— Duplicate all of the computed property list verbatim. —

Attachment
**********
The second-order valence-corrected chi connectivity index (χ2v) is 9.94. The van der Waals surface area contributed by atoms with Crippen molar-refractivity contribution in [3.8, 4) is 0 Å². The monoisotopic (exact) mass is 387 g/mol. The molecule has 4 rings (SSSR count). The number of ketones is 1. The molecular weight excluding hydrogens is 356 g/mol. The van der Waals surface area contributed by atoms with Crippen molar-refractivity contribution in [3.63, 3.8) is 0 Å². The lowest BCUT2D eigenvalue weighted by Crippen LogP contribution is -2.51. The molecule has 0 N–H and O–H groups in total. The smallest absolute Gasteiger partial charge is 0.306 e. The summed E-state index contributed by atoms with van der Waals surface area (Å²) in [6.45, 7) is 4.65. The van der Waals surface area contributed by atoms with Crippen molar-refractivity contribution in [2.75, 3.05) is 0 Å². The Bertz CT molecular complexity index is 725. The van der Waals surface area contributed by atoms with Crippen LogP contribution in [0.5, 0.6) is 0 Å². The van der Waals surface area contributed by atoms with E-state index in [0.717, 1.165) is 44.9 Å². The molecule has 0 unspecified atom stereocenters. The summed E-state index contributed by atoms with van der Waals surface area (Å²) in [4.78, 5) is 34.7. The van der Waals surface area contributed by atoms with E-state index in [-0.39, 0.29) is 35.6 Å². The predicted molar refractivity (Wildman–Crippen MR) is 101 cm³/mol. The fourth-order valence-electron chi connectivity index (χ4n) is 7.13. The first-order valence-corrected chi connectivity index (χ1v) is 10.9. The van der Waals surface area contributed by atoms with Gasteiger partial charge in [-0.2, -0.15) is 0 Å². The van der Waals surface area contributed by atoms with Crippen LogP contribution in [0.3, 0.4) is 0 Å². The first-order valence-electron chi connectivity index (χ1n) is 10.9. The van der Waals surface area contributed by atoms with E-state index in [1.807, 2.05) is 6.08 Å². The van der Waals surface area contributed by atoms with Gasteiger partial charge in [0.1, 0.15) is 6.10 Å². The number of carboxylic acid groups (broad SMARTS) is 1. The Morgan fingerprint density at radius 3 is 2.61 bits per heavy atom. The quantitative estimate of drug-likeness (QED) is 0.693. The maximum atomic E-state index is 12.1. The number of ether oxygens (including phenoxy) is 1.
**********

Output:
The second-order valence-corrected chi connectivity index (χ2v) is 9.94. The van der Waals surface area contributed by atoms with Crippen molar-refractivity contribution in [3.8, 4) is 0 Å². The monoisotopic (exact) mass is 387 g/mol. The molecule has 4 rings (SSSR count). The number of ketones is 1. The molecular weight excluding hydrogens is 356 g/mol. The van der Waals surface area contributed by atoms with Crippen molar-refractivity contribution in [3.63, 3.8) is 0 Å². The lowest BCUT2D eigenvalue weighted by Crippen LogP contribution is -2.51. The molecule has 0 N–H and O–H groups in total. The smallest absolute Gasteiger partial charge is 0.306 e. The summed E-state index contributed by atoms with van der Waals surface area (Å²) in [6.45, 7) is 4.65. The van der Waals surface area contributed by atoms with Crippen molar-refractivity contribution in [2.75, 3.05) is 0 Å². The Bertz CT molecular complexity index is 725. The van der Waals surface area contributed by atoms with Crippen LogP contribution in [0.5, 0.6) is 0 Å². The van der Waals surface area contributed by atoms with E-state index in [0.717, 1.165) is 44.9 Å². The molecule has 0 unspecified atom stereocenters. The summed E-state index contributed by atoms with van der Waals surface area (Å²) in [4.78, 5) is 34.7. The van der Waals surface area contributed by atoms with E-state index in [-0.39, 0.29) is 35.6 Å². The predicted molar refractivity (Wildman–Crippen MR) is 101 cm³/mol. The fourth-order valence-electron chi connectivity index (χ4n) is 7.13. The first-order valence-corrected chi connectivity index (χ1v) is 10.9. The van der Waals surface area contributed by atoms with Gasteiger partial charge in [-0.2, -0.15) is 0 Å². The van der Waals surface area contributed by atoms with Crippen LogP contribution in [0.3, 0.4) is 0 Å². The first-order valence-electron chi connectivity index (χ1n) is 10.9. The van der Waals surface area contributed by atoms with E-state index in [1.807, 2.05) is 6.08 Å². The van der Waals surface area contributed by atoms with Gasteiger partial charge in [0.1, 0.15) is 6.10 Å². The number of carboxylic acid groups (broad SMARTS) is 1. The Morgan fingerprint density at radius 3 is 2.61 bits per heavy atom. The quantitative estimate of drug-likeness (QED) is 0.693. The maximum atomic E-state index is 12.1. The number of ether oxygens (including phenoxy) is 1.